Paul Kelly Greatest Hits Album Is a Must Listen

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Paul Kelly | Greatest Hits – Songs from the South 1985-2019 | (Cooking Vinyl)

Rating: 5 out of 5 stars

Those unaware of Paul Kelly’s remarkable body of music could consider this particular Greatest Hits a concise kind of catch up. After all, with 43 songs provided on a packed double disc, there’s plenty of opportunity to get into the depth and breadth of Kelly’s extensive catalog. Completists have cause to pick it up as well, given that two new songs complete the collection, and many of the older tracks are culled from various albums that aren’t easily obtained. 

Regardless, Greatest Hits is well worth acquiring by all, if for no other reason than it puts a superior set of songs all in one place. After all, Kelly boasts a reputation as one of modern music’s most profound and prolific songwriters, and by the same token, one of its most underrated as well. Rightly lauded in his native Australia, Kelly’s efforts over the course of the past 35 years, both in collaboration with his early outfits — the unfortunately dubbed The Coloured Girls and later, the Dots and the Messengers — and on his own, have reinforced his reputation as an artist who’s never been afraid to share his personal pathos and turn it into life lessons that his listeners can relate to.

Kelly’s revisited his back catalog before; aside from a best-of collection subtitled Songs from the South that traced his career through 2008, he released a box set in 2012 titled The A to Z Recordings which famously included all his songs up until that time redone acoustically in alphabetical order. A handful of those songs are included here as well. Naturally, that’s a lot to digest, and while this particular compilation offers material from his earliest origins through to the present, it too begs more than a cursory listen. The seminal songs — “From St. Kilda to King’s Cross,” “Before Too Long,” “Dumb Things,” “How To Make Gravy,” “From Little Things Big Things Grow” –are a good portion of the essential listening as is the tender, touching “When I First Met Your Mom,” a tearjerker of a love song that unequivocally ranks among the best of his very best. Sung with a kind of quiet contemplation and understated elegance, these mid tempo ballads convey everyday observations with unabashed emotion.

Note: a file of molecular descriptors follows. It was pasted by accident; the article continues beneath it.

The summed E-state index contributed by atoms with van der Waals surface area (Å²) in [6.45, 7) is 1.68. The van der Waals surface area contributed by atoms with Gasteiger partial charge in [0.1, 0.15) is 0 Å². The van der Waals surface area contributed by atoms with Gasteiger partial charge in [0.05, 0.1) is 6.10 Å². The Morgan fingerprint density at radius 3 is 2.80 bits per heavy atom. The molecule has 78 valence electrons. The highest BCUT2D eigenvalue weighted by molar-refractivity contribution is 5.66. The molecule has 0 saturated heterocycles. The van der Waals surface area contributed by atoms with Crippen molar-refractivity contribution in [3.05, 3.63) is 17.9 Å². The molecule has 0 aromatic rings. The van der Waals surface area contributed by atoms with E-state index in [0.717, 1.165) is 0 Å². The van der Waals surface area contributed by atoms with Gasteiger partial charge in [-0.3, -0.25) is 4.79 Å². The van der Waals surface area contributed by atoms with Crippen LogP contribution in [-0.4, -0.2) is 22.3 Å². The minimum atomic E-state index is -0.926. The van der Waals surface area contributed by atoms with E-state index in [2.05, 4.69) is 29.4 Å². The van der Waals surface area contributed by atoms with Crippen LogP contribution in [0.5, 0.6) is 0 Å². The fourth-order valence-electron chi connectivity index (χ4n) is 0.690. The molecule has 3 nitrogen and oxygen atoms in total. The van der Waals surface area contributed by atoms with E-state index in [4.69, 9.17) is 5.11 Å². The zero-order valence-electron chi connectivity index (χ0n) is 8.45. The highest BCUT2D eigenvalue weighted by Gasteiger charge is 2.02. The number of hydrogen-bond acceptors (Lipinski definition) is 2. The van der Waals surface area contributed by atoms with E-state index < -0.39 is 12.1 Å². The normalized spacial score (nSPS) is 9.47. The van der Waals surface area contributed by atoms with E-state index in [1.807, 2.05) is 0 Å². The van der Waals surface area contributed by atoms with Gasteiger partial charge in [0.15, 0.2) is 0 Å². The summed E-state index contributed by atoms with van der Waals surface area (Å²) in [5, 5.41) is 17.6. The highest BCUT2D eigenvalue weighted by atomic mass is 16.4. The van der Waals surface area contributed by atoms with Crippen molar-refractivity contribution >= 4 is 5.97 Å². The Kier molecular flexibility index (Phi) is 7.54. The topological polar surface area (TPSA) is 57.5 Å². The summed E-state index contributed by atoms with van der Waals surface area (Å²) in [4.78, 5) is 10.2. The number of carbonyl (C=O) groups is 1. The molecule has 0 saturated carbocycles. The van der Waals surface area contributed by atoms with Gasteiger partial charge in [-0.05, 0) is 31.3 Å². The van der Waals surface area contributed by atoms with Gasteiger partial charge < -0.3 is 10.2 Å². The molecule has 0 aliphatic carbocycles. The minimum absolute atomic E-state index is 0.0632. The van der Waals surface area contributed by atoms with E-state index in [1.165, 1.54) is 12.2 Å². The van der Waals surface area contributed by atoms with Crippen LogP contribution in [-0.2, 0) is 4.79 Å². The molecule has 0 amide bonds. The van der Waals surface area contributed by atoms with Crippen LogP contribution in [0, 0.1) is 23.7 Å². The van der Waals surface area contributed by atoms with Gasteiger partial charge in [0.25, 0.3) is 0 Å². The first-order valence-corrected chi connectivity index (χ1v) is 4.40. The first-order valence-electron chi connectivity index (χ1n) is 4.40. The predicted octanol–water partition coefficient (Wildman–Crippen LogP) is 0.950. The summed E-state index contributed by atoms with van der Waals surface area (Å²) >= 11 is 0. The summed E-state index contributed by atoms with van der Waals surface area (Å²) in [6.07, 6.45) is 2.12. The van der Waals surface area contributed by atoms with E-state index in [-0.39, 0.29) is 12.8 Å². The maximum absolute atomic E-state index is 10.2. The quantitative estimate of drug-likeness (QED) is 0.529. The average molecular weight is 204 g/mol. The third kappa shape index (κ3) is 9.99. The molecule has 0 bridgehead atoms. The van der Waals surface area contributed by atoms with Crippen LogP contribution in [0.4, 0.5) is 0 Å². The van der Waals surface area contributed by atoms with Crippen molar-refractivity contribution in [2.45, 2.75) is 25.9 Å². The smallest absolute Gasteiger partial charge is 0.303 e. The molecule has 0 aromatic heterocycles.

It’s not that Kelly is a strict sentimentalist however. The down home twang of “Our Sunshine” and the decidedly scornful “Every Fucking City” reflect the feelings of a man unafraid to venture beyond his own comfort zone or that of his audience in particular. Yet, the two new offerings in the set, “Every Day My Mother’s Voice” and “When We’re Both Old & Mad” show yet again that he hasn’t lost his ability to share everyday insights and experiences in ways that are knowing and affecting.

Thankfully then, Greatest Hits – Songs from the South 1985-2019 shows Kelly’s power of perception remains a constant throughout his career. Novices take note — a wonderful discovery awaits. Faithful fans can take heart in knowing that overdue recognition may now be within reach. 


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